Opinion: The Virtues Of Not Being An Online Douchebag

Look at this video. Just look at it. Don't scoff while you watch it. Take a deep breath in, eyes closed, and then let that breath go. Then watch this with that open mind you got there. That's it.

This is Apple's design statement that it put out when iOS 7 was released. At a cursory glance, it's twee and pretentious, and sounds just like more egotistical wank spewed forth from Jony Ive.

Did you read that last sentence? Ugh. How awful. That's something people might write in comments, on message boards and even say out loud to each other all the time. It's venomous, spiteful and judgmental. Gross.

Can you imagine if someone you'd never met heard you talking like that? What an awful person you'd come across as. What if we all just stopped being arseholes?

Sure, for those of you reading this with that chip on your shoulder and a healthy 'f**k you' complex, you're probably thinking that this comes across as, at best, a well-constructed answer in the Miss America contest, but it's really just a thinkpiece to get your mind going. That's all. A deep breath for your soul: what if we all laid off being douchebags to each other about the technology we use.

When we review technology, it comes down to whether it's good or whether it sucks. We get into the nitty gritty details and nitpick about everything, and we turf products out that aren't great. Sometimes they're poorly conceived, too ambitious or just executed badly. It sucks when that happens, because nobody sets out to design a bad product. However, in a world of instant gratification and an empowered consumer, throwing bad features back into the face of a manufacturer, vendor or even the guy or girl who sold it to you has become the status quo.

When did that happen?

When did we become so self-obsessed that we started devaluing the currency of a smile and a good chat to solve a problem? I don't really want to know the date that happened, actually. That might make this more of a melancholy exercise than it needs to be.

Here's an example.

I have a guy I deal with at Google all the time. Nice dude, young, talented. Let me tell you, even if you have achieved some cool stuff in your life, nothing makes you feel more like an underachiever than talking to someone who works for Google. It's a fair bet they've probably done more cool stuff just to get the job they have than most people will in a lifetime. This guy I deal with is one of them. He developed some great stuff and decided he wanted to use his talents to further an organisation founded on not being douchebags.

Now a lot of people would take the clout that doing cool stuff and having a great job gives you and swing it around in people's faces, but not this guy. He folds up his ego, and stuffs it in a back pocket for him to enjoy for himself, and then greets the world like everyone else should: smiling, and eager to find the next adventure.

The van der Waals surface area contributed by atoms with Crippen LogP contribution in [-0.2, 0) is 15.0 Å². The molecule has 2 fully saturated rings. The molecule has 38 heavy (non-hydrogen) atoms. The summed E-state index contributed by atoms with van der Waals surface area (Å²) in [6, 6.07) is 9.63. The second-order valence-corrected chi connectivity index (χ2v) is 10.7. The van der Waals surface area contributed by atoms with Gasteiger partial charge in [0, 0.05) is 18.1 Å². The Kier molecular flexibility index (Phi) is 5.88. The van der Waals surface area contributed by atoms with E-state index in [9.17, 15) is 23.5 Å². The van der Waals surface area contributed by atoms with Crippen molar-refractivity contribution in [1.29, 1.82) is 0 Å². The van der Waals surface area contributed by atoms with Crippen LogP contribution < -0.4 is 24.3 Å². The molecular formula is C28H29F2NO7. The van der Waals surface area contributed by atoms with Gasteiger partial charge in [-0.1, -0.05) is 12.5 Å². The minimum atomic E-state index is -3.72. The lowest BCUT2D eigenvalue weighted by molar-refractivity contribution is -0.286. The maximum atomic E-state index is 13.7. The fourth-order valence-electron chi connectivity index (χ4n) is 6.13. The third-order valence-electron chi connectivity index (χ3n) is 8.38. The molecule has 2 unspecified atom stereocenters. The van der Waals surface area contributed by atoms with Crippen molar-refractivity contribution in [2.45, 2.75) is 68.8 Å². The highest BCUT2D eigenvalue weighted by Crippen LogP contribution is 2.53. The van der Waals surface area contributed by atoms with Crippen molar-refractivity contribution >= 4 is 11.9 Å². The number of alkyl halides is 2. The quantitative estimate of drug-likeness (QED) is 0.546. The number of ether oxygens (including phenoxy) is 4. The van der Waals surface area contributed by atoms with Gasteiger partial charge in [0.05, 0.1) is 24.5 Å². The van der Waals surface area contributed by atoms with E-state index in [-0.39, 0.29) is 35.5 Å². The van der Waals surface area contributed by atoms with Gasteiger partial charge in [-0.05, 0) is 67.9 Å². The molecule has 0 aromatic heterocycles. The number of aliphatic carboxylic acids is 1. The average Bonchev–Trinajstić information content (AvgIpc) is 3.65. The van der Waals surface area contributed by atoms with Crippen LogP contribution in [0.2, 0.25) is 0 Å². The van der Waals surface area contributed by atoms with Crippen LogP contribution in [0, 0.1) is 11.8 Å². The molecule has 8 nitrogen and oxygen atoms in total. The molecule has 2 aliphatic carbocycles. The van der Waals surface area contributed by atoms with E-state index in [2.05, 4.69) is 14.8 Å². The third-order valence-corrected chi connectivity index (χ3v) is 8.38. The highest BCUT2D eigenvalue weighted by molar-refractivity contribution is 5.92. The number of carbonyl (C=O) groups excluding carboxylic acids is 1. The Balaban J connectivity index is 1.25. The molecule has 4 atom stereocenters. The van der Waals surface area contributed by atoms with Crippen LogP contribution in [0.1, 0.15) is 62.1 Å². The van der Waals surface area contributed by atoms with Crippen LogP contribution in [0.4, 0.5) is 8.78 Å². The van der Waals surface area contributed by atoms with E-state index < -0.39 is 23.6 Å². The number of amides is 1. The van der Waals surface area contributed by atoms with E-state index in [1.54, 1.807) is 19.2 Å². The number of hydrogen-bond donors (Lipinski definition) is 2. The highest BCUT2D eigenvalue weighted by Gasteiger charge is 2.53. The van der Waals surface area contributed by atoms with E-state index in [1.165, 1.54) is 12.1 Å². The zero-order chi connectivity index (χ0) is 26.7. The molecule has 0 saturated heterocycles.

We come to him with problems like what we thought of the recent Chromebooks (not well-featured enough to be for everyone and kind of slow), and he just smiled, brushed it off and said that he liked it, and so will a lot of people who aren't me, before thanking me for my opinion. It felt like bizarro world.

In the real world, if you tell someone that the smartphone they're using is inferior to the one you have chosen, a full-blown geek fight will kick off about platform superiority and who has the most apps. At the end of the day, you both look like idiots. That's because criticising the phone or tablet choice someone makes is like criticising their personality. They carefully matched their gold iPhone to their look, or they think the red Lumia 920 is very 'them'. It's like choosing a new pair of shoes or even a whole outfit for a party. By criticising their gadgets, you've just told them that it makes them look bad as a person, so of course they're going to flame you back. It's deeply personal.

Here's an idea, though. Bear with me.

What if we all stopped hating on technology for no reason? What if, instead of saying this social network blows, or that type of phone platform is for losers, we just accepted that someone chose their gadget for a reason, just like you chose yours for a different reason.

Even if you do outright hate it, start focussing on the little details. Right now I'm marvelling at Facebook's event integration while experimenting with awesome new photo options on Google+. They both rock and people flame them all the time. Google Now redefines the way people use Android, in the same way that iOS 7's beautiful design opened my eyes to a world without skeuomorphism: they're both incredible.

I ask again: what if we stopped hating on technology? Specifically the choices each of us makes about the tech we like to use? I'm not saying we go around putting flowers into soldier's rifles or anything, just that we're not such arseholes all our lives.

Unball your rage fist. Notice the little things. Take pride in what you like, and screw the haters.

Don't you feel better now?

Shouting Man image via Shutterstock

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